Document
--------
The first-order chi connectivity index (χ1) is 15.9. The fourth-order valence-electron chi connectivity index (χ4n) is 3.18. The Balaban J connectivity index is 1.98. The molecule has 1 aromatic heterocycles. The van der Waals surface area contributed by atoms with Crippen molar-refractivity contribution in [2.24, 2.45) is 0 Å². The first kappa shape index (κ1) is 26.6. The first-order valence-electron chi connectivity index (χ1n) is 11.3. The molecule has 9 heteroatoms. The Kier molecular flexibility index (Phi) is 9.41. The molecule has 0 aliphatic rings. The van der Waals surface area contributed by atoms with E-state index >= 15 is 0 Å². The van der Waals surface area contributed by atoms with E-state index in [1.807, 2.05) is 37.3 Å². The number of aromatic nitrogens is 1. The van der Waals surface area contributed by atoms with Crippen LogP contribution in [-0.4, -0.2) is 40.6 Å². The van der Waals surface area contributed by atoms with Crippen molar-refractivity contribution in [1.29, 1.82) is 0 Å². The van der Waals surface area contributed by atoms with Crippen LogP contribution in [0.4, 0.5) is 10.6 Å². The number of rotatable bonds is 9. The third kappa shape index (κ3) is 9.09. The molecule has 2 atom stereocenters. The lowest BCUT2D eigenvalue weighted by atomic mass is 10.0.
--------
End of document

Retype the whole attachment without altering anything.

The first-order chi connectivity index (χ1) is 15.9. The fourth-order valence-electron chi connectivity index (χ4n) is 3.18. The Balaban J connectivity index is 1.98. The molecule has 1 aromatic heterocycles. The van der Waals surface area contributed by atoms with Crippen molar-refractivity contribution in [2.24, 2.45) is 0 Å². The first kappa shape index (κ1) is 26.6. The first-order valence-electron chi connectivity index (χ1n) is 11.3. The molecule has 9 heteroatoms. The Kier molecular flexibility index (Phi) is 9.41. The molecule has 0 aliphatic rings. The van der Waals surface area contributed by atoms with E-state index >= 15 is 0 Å². The van der Waals surface area contributed by atoms with E-state index in [1.807, 2.05) is 37.3 Å². The number of aromatic nitrogens is 1. The van der Waals surface area contributed by atoms with Crippen LogP contribution in [-0.4, -0.2) is 40.6 Å². The van der Waals surface area contributed by atoms with Crippen molar-refractivity contribution in [1.29, 1.82) is 0 Å². The van der Waals surface area contributed by atoms with Crippen LogP contribution in [0.4, 0.5) is 10.6 Å². The number of rotatable bonds is 9. The third kappa shape index (κ3) is 9.09. The molecule has 2 atom stereocenters. The lowest BCUT2D eigenvalue weighted by atomic mass is 10.0.